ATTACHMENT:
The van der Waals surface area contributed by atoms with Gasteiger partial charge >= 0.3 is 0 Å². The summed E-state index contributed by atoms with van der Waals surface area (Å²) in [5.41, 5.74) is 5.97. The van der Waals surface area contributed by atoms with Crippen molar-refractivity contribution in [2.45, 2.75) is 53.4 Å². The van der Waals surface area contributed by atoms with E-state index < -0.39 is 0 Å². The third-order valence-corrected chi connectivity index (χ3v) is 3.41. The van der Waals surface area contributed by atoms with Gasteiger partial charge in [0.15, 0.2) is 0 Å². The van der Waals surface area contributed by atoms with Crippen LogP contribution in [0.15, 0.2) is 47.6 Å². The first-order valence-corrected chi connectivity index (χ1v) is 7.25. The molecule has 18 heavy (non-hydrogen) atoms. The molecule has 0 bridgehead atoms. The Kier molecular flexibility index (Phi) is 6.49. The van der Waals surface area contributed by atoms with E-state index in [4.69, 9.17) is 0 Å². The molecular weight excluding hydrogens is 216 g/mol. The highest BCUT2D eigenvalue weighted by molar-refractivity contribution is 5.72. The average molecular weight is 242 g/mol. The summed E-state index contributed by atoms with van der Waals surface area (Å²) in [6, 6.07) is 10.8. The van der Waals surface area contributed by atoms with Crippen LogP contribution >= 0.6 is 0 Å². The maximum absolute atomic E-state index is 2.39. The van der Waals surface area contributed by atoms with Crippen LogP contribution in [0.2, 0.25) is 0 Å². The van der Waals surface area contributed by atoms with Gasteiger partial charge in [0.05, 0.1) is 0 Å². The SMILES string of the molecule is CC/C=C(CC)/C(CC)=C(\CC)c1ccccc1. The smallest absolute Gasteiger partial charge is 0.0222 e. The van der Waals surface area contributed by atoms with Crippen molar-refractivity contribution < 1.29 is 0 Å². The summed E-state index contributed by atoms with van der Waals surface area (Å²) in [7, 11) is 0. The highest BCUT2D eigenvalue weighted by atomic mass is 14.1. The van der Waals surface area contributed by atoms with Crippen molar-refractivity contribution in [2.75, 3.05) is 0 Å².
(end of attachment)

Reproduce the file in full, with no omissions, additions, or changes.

The van der Waals surface area contributed by atoms with Gasteiger partial charge >= 0.3 is 0 Å². The summed E-state index contributed by atoms with van der Waals surface area (Å²) in [5.41, 5.74) is 5.97. The van der Waals surface area contributed by atoms with Crippen molar-refractivity contribution in [2.45, 2.75) is 53.4 Å². The van der Waals surface area contributed by atoms with E-state index < -0.39 is 0 Å². The third-order valence-corrected chi connectivity index (χ3v) is 3.41. The van der Waals surface area contributed by atoms with Gasteiger partial charge in [0.15, 0.2) is 0 Å². The van der Waals surface area contributed by atoms with Crippen LogP contribution in [0.15, 0.2) is 47.6 Å². The first-order valence-corrected chi connectivity index (χ1v) is 7.25. The molecule has 18 heavy (non-hydrogen) atoms. The molecule has 0 bridgehead atoms. The Kier molecular flexibility index (Phi) is 6.49. The van der Waals surface area contributed by atoms with E-state index in [4.69, 9.17) is 0 Å². The molecular weight excluding hydrogens is 216 g/mol. The highest BCUT2D eigenvalue weighted by molar-refractivity contribution is 5.72. The average molecular weight is 242 g/mol. The summed E-state index contributed by atoms with van der Waals surface area (Å²) in [6, 6.07) is 10.8. The van der Waals surface area contributed by atoms with Crippen LogP contribution >= 0.6 is 0 Å². The maximum absolute atomic E-state index is 2.39. The van der Waals surface area contributed by atoms with Crippen LogP contribution in [0.2, 0.25) is 0 Å². The van der Waals surface area contributed by atoms with Gasteiger partial charge in [0.05, 0.1) is 0 Å². The SMILES string of the molecule is CC/C=C(CC)/C(CC)=C(\CC)c1ccccc1. The smallest absolute Gasteiger partial charge is 0.0222 e. The van der Waals surface area contributed by atoms with Crippen molar-refractivity contribution < 1.29 is 0 Å². The summed E-state index contributed by atoms with van der Waals surface area (Å²) in [7, 11) is 0. The highest BCUT2D eigenvalue weighted by atomic mass is 14.1. The van der Waals surface area contributed by atoms with Crippen molar-refractivity contribution in [2.75, 3.05) is 0 Å².